Healthcare funds are on a roll since the COVID-19 pandemic struck. On the back of 55-60 percent annual returns, inflows into these funds are rising too. Chirag Dagli, who manages the DSP Healthcare Fund, feels that while such dizzy returns are not sustainable, there is some steam left still. Unlike in the past, the healthcare domain now has multiple sub-segments, each of which has unique growth levers, explains Dagli. As a result, the sector is less cyclical and more stable. In a conversation with Vatsala Kamat, he talks about his unique investment approach.
Given the short history of DSP Healthcare Fund (launched in November 2018), do you think your good performance so far has largely been due to the onset of the COVID-19 pandemic?
While the pandemic gave a boost to the portfolio, the upswing in the pharmaceutical and healthcare universe started earlier, towards the end of the year 2019. Large companies were at the end of the capital expenditure (capex) cycle and research & development (R&D) spends. We observed a two-and-a-half times jump in cumulative capex and research and development (R&D) spends in generic pharmaceuticals between FY16-20, versus FY11-15. This had led to a derating of the sector and fall in return ratios.
The payback period, which usually comes with a lag, after all regulatory approvals, started in 2020. From then till now, which is a little over a year, there has been outperformance. But over a five-year period, the healthcare sector has underperformed the broader markets. So, I think there’s still some catching up to do.
Not all companies benefited from COVID-19, did they? How did you restructure your portfolio?
The pandemic was unprecedented. It was a learning curve for everyone. Investors believed that most pharmaceutical companies would benefit from COVID-19; share prices of a few firms went up disproportionately.
There was a lot of volatility. But if a company surprised with unstainable revenue or profit margins and the markets rewarded the stock, we took some money off the table, and lowered the portfolio exposure to it.
The pandemic also threw lot of challenges. Demand for hospital beds and medical facilities did not help earnings growth, as many other non-COVID surgeries and treatments got cancelled, given that more beds had to be allotted for the pandemic care.
Also, companies that gained from the vaccines were mainly unlisted firms. So, we did not really restructure the portfolio, based only on the pandemic.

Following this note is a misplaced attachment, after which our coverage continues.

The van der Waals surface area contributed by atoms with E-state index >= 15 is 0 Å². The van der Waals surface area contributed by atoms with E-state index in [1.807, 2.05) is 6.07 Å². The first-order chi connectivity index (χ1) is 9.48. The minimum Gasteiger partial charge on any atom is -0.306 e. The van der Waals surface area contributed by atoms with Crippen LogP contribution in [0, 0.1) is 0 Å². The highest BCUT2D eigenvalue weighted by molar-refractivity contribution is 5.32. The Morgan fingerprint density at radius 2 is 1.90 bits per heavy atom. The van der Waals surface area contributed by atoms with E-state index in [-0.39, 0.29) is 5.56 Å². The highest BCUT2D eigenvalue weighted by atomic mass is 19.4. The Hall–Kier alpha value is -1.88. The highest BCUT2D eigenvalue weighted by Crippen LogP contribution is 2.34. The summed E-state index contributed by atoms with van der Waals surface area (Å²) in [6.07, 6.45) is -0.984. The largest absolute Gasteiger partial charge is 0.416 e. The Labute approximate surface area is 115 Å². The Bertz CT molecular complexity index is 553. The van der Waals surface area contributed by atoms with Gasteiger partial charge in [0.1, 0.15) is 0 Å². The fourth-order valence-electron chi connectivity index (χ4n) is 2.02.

Healthcare mutual funds got a lot money from investors last month. Would managing increased inflows be a problem?
Yes, flows into healthcare funds are rising after the recent outperformance. But the 60-65 percent annual return clocked in the past is not sustainable.
However, investors must realise that healthcare is not a cyclical sector like banking or metals. Healthcare sector is a very diverse. About 25 percent of our fund is invested in the domestic formulations business. A fourth is in export formulations and 15 percent in hospitals. Some exposure is present in international medical equipment companies or even pathology firms.
Each of these sub-sectors behave differently. Healthcare is a secular theme. The sector’s performance is not yet close to the FY15-16 peak, although valuations are high. But this does not mean that there could be a repeat of last year’s performance.
Also, it doesn’t mean that once the COVID-19 pandemic ends, the healthcare sector would stop performing. Our fund has exposure to companies in the medical equipment sector and even hospitals, which have taken a big beating last year because of the lockdown. This segment has companies catering to robotic surgery, implants, etc., which will benefit with the economy opening up. So, a part of this fund’s portfolio will benefit from the economy opening up and business normalizing, as well.
How are today’s healthcare mutual fund schemes different from pharmaceutical schemes launched two decades ago?
A decade ago, there were only a few pharmaceutical companies. Today, there are more companies in the listed universe. The sector now includes hospitals, equipment and pathology companies. Funds can also invest in international companies, thanks to technology making communication with any part of the world, a breeze. There are reports of medical retail stores, pharmacies coming into the listed domain. Today, the healthcare sector is more mature and diverse.
How do you think a lay investor should take exposure to healthcare company stocks?
Healthcare sector constitutes around 5-6 percent of benchmark indices on the NSE or BSE. These companies would be largely frontline generic industry firms. But they are exposed to US-based regulatory risks. Even an inspection notice for a company by the US healthcare regulator is enough to send its share price down.
Hence, an 8-10 percent exposure to health care sector fund, within your overall equity funds portfolio, is good enough.Disclaimer: The views and investment tips by experts on Moneycontrol.com are their own and not those of the website or its management. Moneycontrol.com advises that users check with certified experts before taking any investment decision.